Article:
2022 was a notable year in the world of ESG. Here we explore the progress in ESG across various sectors over the year through SocialMarks analysis.
Social impact improvement varies by sectors. Insurance and finance are leading the way due to their market maturity, global presence, and stakeholder focus. These industries have a greater public focus and tend to better report on their ESG initiatives, with increased spending on ESG investment. 2022 saw increased social impact disclosure and reporting fast becoming the norm.
Financial Sector is taking care of its people
In a post-pandemic environment, financial firms increasingly focused their efforts on employee wellbeing and invested in resources for employees. Firms implemented programs to help employees manage their physical and emotional wellbeing, such as Goldman Sachs’ Mental Health and Resilience program and their Mental Health First Aiders initiative. 2022 also saw banks offering financial education initiatives for their customers as part of their broader commitment to greater economic empowerment. Initiatives are often targeted at vulnerable groups such as youth, ethnic minorities, and low-income communities.
Private Equity is creating ESG departments
In the world of Private Equity, operating models with an ESG focus have traditionally been underdeveloped. However, according to the Private Funds Leader Survey 2021, over 75% of private fund leaders now believe a stronger ESG vision and culture will drive value in their business. 2022 saw firms beginning to show a greater commitment to ESG. The recent transition to viewing ESG in a more favourable way is due to increased investor demands, new regulations, expectations of employees within firms and better alignment with the values of portfolio companies. Increased demands from investors on ESG compliance is the main driving force for this.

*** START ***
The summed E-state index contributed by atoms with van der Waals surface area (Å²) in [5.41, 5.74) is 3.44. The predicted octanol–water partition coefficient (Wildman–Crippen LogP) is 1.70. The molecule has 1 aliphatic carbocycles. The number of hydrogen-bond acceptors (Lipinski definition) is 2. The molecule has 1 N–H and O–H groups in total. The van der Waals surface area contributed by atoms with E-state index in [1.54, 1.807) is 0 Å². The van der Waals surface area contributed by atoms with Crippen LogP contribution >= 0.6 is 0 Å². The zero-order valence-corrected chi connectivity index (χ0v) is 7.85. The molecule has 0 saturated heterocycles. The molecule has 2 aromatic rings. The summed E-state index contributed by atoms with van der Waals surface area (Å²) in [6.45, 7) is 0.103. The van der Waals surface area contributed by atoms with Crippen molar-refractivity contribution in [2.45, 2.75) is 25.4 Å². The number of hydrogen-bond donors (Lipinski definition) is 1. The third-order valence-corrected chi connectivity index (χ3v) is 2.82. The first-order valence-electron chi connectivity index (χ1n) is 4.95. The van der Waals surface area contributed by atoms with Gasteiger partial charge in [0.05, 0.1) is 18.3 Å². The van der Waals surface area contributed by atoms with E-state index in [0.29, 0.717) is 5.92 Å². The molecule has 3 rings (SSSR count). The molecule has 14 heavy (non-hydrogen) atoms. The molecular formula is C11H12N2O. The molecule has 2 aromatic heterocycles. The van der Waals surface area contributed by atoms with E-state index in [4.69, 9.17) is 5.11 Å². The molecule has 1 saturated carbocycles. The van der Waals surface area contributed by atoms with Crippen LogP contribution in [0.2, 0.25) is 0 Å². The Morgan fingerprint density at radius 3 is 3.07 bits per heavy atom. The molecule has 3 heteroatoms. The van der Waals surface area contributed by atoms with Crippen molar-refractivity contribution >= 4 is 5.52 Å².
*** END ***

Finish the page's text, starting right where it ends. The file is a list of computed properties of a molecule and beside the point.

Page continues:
2022 saw the employment of dedicated personnel to support ESG endeavours, both internally and within portfolio companies, to help promote positive change and ensure that the best human capital strategies are in place. Over 20% of PE firms in our SocialMarks analysis of 30+ firms currently employ ESG personnel. Diversity is also something that firms are starting to address. A variety of approaches are being used, including improved recruitment practices to attract candidates from diverse backgrounds and the development of firm-wide diversity programs – 22% of companies have internal diversity programs.
The sector is very much in its preliminary stages of development and there is considerable work to be done. Across the sector, there is a distinct lack of reporting and publication of ESG activity.
Insurance Sector increases reporting on DEI
The sector is emerging as a leader in social impact. Top companies are differentiating themselves by disclosing more detailed information about employee wellbeing, volunteer programs, and outlining KPIs to accompany their social impact strategies.
Across the sector however, there is a lack of clear reporting on diversity programs. Some companies have started to disclose goals and targets for employees of colour – we expect a wider sector trend for the coming year will be the setting of targets for a broader range of underrepresented groups. 50% of insurance firms publish how figures currently sit for the ethnic breakdown of the company, yet not all of them accompany these with targets to make improvements. 25% of insurance companies in our SocialMarks cohort currently publish targets to improve company’s ethnicity makeup and 38% of companies publish targets aimed exclusively at Black employees.